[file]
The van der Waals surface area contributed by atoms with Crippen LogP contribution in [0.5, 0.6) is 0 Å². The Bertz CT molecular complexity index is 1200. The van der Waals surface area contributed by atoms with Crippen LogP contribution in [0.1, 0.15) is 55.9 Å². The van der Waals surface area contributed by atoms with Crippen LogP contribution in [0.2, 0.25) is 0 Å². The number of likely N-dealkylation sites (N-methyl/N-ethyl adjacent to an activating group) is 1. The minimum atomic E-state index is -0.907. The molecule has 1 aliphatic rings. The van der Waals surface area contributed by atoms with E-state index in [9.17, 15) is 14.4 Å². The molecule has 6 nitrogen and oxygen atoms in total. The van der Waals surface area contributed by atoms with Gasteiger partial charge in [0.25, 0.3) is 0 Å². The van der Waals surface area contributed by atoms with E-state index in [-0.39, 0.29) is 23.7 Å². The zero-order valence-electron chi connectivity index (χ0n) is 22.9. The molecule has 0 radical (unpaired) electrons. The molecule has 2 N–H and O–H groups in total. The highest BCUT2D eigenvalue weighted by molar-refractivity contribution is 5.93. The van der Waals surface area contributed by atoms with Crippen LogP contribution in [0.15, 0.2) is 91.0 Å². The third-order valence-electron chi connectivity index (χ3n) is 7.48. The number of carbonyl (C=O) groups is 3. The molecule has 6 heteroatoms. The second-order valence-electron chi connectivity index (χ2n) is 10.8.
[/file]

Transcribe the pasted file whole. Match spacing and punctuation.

The van der Waals surface area contributed by atoms with Crippen LogP contribution in [0.5, 0.6) is 0 Å². The Bertz CT molecular complexity index is 1200. The van der Waals surface area contributed by atoms with Crippen LogP contribution in [0.1, 0.15) is 55.9 Å². The van der Waals surface area contributed by atoms with Crippen LogP contribution in [0.2, 0.25) is 0 Å². The number of likely N-dealkylation sites (N-methyl/N-ethyl adjacent to an activating group) is 1. The minimum atomic E-state index is -0.907. The molecule has 1 aliphatic rings. The van der Waals surface area contributed by atoms with E-state index in [9.17, 15) is 14.4 Å². The molecule has 6 nitrogen and oxygen atoms in total. The van der Waals surface area contributed by atoms with Gasteiger partial charge in [0.25, 0.3) is 0 Å². The van der Waals surface area contributed by atoms with E-state index in [-0.39, 0.29) is 23.7 Å². The zero-order valence-electron chi connectivity index (χ0n) is 22.9. The molecule has 0 radical (unpaired) electrons. The molecule has 2 N–H and O–H groups in total. The highest BCUT2D eigenvalue weighted by molar-refractivity contribution is 5.93. The van der Waals surface area contributed by atoms with Crippen LogP contribution in [0.15, 0.2) is 91.0 Å². The third-order valence-electron chi connectivity index (χ3n) is 7.48. The number of carbonyl (C=O) groups is 3. The molecule has 6 heteroatoms. The second-order valence-electron chi connectivity index (χ2n) is 10.8.